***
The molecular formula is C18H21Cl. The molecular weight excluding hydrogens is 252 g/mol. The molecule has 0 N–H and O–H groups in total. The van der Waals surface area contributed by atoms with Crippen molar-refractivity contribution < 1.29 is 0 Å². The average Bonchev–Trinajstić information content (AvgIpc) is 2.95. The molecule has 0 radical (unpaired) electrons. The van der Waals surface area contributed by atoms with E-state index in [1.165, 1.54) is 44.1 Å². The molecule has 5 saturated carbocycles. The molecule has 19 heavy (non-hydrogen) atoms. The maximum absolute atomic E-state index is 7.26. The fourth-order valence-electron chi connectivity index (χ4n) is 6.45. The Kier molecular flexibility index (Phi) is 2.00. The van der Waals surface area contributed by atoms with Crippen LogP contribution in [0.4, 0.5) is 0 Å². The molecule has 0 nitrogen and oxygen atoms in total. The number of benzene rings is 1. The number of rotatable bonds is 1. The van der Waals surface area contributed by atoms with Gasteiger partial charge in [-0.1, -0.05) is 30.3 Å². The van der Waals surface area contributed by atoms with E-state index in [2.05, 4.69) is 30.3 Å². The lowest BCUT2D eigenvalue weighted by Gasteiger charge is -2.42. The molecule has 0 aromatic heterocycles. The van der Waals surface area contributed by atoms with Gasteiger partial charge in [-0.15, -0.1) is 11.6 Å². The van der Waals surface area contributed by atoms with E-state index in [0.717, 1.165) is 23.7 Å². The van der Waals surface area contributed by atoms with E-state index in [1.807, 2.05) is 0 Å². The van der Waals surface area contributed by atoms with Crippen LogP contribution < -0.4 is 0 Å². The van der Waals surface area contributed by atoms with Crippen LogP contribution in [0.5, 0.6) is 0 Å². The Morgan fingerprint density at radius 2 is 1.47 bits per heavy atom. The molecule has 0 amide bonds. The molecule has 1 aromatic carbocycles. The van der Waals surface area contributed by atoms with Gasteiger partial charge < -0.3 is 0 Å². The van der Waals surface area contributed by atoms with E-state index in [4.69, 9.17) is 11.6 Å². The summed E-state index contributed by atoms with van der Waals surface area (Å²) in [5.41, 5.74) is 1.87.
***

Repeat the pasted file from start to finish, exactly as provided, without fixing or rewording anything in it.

The molecular formula is C18H21Cl. The molecular weight excluding hydrogens is 252 g/mol. The molecule has 0 N–H and O–H groups in total. The van der Waals surface area contributed by atoms with Crippen molar-refractivity contribution < 1.29 is 0 Å². The average Bonchev–Trinajstić information content (AvgIpc) is 2.95. The molecule has 0 radical (unpaired) electrons. The van der Waals surface area contributed by atoms with E-state index in [1.165, 1.54) is 44.1 Å². The molecule has 5 saturated carbocycles. The molecule has 19 heavy (non-hydrogen) atoms. The maximum absolute atomic E-state index is 7.26. The fourth-order valence-electron chi connectivity index (χ4n) is 6.45. The Kier molecular flexibility index (Phi) is 2.00. The van der Waals surface area contributed by atoms with Crippen LogP contribution in [0.4, 0.5) is 0 Å². The molecule has 0 nitrogen and oxygen atoms in total. The number of benzene rings is 1. The number of rotatable bonds is 1. The van der Waals surface area contributed by atoms with Gasteiger partial charge in [-0.1, -0.05) is 30.3 Å². The van der Waals surface area contributed by atoms with E-state index in [2.05, 4.69) is 30.3 Å². The lowest BCUT2D eigenvalue weighted by Gasteiger charge is -2.42. The molecule has 0 aromatic heterocycles. The van der Waals surface area contributed by atoms with Gasteiger partial charge in [-0.15, -0.1) is 11.6 Å². The van der Waals surface area contributed by atoms with E-state index in [0.717, 1.165) is 23.7 Å². The van der Waals surface area contributed by atoms with E-state index in [1.807, 2.05) is 0 Å². The van der Waals surface area contributed by atoms with Crippen LogP contribution < -0.4 is 0 Å². The van der Waals surface area contributed by atoms with Crippen LogP contribution in [0.5, 0.6) is 0 Å². The Morgan fingerprint density at radius 2 is 1.47 bits per heavy atom. The molecule has 0 amide bonds. The molecule has 1 aromatic carbocycles. The van der Waals surface area contributed by atoms with Gasteiger partial charge < -0.3 is 0 Å². The van der Waals surface area contributed by atoms with E-state index in [4.69, 9.17) is 11.6 Å². The summed E-state index contributed by atoms with van der Waals surface area (Å²) in [5.41, 5.74) is 1.87.